August jobs report shows a ‘soft landing’ by the Fed is still possible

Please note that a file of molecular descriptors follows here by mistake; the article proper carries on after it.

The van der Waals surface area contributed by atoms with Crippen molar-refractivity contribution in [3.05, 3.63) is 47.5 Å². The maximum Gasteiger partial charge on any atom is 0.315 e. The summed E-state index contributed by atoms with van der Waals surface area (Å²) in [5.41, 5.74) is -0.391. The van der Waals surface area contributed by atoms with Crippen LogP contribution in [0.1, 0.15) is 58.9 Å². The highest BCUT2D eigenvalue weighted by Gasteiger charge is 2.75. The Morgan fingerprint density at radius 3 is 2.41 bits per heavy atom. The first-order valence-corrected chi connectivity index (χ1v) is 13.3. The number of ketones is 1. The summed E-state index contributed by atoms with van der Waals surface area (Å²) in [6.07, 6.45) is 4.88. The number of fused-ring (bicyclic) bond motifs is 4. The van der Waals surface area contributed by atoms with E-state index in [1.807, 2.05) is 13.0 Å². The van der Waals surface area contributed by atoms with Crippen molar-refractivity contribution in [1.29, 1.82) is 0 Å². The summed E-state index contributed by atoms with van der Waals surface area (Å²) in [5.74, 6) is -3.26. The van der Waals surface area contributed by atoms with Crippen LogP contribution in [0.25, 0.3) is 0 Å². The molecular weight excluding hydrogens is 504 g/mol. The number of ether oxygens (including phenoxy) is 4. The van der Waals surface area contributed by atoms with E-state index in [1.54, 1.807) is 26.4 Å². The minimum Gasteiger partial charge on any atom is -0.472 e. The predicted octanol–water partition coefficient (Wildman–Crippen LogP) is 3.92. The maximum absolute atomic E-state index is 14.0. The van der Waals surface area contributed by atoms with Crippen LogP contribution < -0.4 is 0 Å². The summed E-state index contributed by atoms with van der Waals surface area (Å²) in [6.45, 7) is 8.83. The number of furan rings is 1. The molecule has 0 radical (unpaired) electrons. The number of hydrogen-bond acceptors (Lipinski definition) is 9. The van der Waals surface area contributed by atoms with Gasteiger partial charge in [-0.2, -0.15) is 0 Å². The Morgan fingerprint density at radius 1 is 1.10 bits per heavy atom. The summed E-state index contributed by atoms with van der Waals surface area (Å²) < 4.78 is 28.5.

August’s employment report showed the economy is still moving forward , but it was not so strong as to convince markets the Federal Reserve will raise interest rates by another three-quarters of a point in September. The report, released ahead of the market open, showed the economy added 315,000 jobs, very near the 318,000 expected by economists surveyed by Dow Jones. Average hourly wages increased by 0.3%, less than expected. The unemployment rate rose unexpectedly, to 3.7% from 3.5%. But that was because there were more workers joining the labor force. The closely watched participation rate moved up a solid 0.3 to 62.4%. There were 786,000 workers who joined the labor force, and the total civilian workforce swelled to a record 164.7 million in August. “In my view, the main message in this is an increase in labor supply opens the door to a slower pace of rate hikes beginning in September. The surest path to a soft landing is for supply constraints to alleviate,” said Michael Gapen, chief economist at Bank of America. “So that means improvement in global supply chains and a rebound in the U.S. labor supply. The key stat here is the labor force for the first time has now exceeded its pre-pandemic level.” Gapen said that increase in the labor force, combined with a slower pace of wage increases and a downtick in hours worked shows that some of the labor shortage issues could be resolving. “This suggests some of the imbalances in the labor market may be reversing,” he said. He added that his expectation for Fed rate hikes in September is unchanged. “We were going into this report expecting 50 [basis points] and we come out of it expecting 50 [basis points].” A basis point equals 0.01 of a percentage point. The Fed has raised its fed funds futures rate to 2.25% to 2.50% since March, and the last two rate moves were large three-quarter point hikes. Stocks rose and bond yields slipped, particularly at the shorter end of the yield curve. The 2-year yield, which most reflects Fed policy, was at 3.41% in morning trading, well off a high above 3.50%. In the fed funds futures market, the odds of a third 75 basis point rate hike was close to 65%, off from near 80% ahead of the report, according to Greg Faranello of AmeriVet Securities. “I am favoring 50 for this month but respect the idea of another 75,” he noted. Faranello said the market’s focus now shifts to the Sept. 13 release of the August consumer price index. He said Fed Chairman Jerome Powell said the totality of data is important for the Fed’s decision making, so the CPI will matter a great deal ahead of the Fed’s Sept. 20 and 21 meeting. “There are those who are leaning toward 50 anyway. This will give them more ammunition,” said Diane Swonk, chief economist at KPMG. “I think the debate will be driven a bit by the fact we’re going to have another downgrade in energy prices for the August CPI number.” She said the CPI should show the rate of inflation slowed from July’s 8.5%, but that will not stop the Fed from raising its fed funds rate to 4% by year end. She said Fed officials are making it clear they will not relent in their fight with inflation. and it will take more than just a few reports to convince them they are making traction against rising prices. “They’ve been fooled before,” she said.